Famous Quay Co-op celebrates 40 years at the centre of Cork life

Tuesday, May 17, 2022.
Famous Quay Co-op celebrates 40 years at the centre of Cork life

The Famous Quay Co-op Celebrates 40 Years at the Centre of Cork Life

The iconic Cork vegetarian hub has employed 750 people since 1982 and provided a place for feminist, gay, lesbian and environmental groups to meet

One of Ireland’s flagship vegetarian restaurants and wholefood stores is celebrating 40 years of being at the heart of some of the most controversial movements in Ireland. The Quay Co-op opened its doors on O’Sullivan’s Quay in May 1982 and soon became the home of Cork’s first vegetarian restaurant and cafe, a food co-op, bookshop, women’s centre and creche. 

Over the years the Quay Co-op has served thousands of vegetarian dishes, has been the home of countless debates and offered a warm welcome to those who sought to organise against prejudice and for equality. In the 40 years they estimate that over a million people from all over the world have passed through their doors. 

The ambitious project began as a community cooperative during a time of rapidly rising unemployment. It developed into a workers’ cooperative employing 750 people over the 40 years. Today, the Quay Co-op employs 50 people between its vegetarian deli, bakery, wholefoods store and restaurant on O’Sullivan’s Quay, its vegetarian food-production facility on Cove Street and satellite stores in Carrigaline and Ballincollig. It continues to be owned by its members. 

The Quay Co-op has been at the forefront of social justice campaigns locally and nationally since its doors opened, campaigning for gay rights, women’s rights and on environmental issues. It was set up thanks to a collective effort of feminist, lesbian and gay, environmental and other alternative groups and individuals. Its history has mirrored social and legislative progress in Ireland.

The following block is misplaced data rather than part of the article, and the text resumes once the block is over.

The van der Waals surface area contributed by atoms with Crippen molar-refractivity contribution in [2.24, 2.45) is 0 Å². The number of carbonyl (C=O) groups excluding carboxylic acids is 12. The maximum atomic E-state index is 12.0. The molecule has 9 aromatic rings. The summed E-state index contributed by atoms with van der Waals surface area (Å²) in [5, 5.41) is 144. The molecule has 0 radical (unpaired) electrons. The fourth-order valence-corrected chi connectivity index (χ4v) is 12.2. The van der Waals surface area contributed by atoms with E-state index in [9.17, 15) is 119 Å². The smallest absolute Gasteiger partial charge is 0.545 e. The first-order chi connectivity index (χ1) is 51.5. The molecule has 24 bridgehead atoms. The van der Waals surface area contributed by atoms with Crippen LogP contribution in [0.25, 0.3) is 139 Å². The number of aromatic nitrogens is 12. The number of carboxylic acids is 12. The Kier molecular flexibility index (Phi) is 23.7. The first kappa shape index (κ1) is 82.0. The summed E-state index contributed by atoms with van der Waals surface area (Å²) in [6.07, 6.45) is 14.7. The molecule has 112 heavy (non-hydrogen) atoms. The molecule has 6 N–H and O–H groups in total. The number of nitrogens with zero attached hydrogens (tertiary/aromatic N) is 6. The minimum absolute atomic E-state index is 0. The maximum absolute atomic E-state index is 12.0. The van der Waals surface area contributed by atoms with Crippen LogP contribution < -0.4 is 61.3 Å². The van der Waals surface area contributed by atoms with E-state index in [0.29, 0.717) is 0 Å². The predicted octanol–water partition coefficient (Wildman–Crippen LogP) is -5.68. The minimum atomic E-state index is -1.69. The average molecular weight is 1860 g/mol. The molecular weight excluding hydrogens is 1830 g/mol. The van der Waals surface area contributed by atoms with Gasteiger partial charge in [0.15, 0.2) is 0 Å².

Commenting on the 40th anniversary, Co-op, Co-Founder Arthur Leahy said, “I speak for all the Quay Co-op members when I say that we are hugely grateful to the people of Cork for their continued support, it means so much to us. Reaching this milestone anniversary is down to hard work, dedication and also that spark of alternative creativity that we see in every day in the people that work here, come here and shop here. Our radical roots inform what we do to this day; they make us proud of where we work and of what we’ve stood for for 40 years. Today we face new challenges, none more so than ensuring that our future generations may respectfully enjoy this beautiful planet in peace.”

The Quay Co-op founders transformed a neglected former pawnbrokers shop on O’Sullivan’s Quay into a thriving hub. It was all hands on deck for the renovation project with members carrying out the work.

Famous Quay Co-op celebrates 40 years at the centre of Cork life

To mark the 40th anniversary, the current team has recreated an iconic photo taken in 1982. It shows the members leaning out the windows across the three floors of the building while the renovation works were ongoing. 

The Co-op has expanded over the years and it now has three buildings on O’Sullivan’s Quay, number 24 and the premises on either side, one of which was previously the Cork Fire Brigade headquarters. 

A special anniversary celebration will take place in ‘Upstairs at the Co-op’ restaurant on the evening of Wednesday, May 25th for supporters, suppliers and workers.

Simon Tiptaft, General Manager of the Quay Co-op says, “Ireland was a very different place in 1982 when the Co-op first opened, it was a time of rapidly rising unemployment and many people didn’t have a voice. Hundreds of people have worked at the Quay Co-op over the years but many have stayed for decades. Our team and our members are so important to us. Our customers too are savvy forward thinkers who continually spur us on to be better, to do more for the causes that will make a better future for us all. As a workers co-operative we have a unique view on trading – for us it is not about profit – if we can break even while supporting jobs and the causes that matter to us, that will do just fine for the next forty years.”

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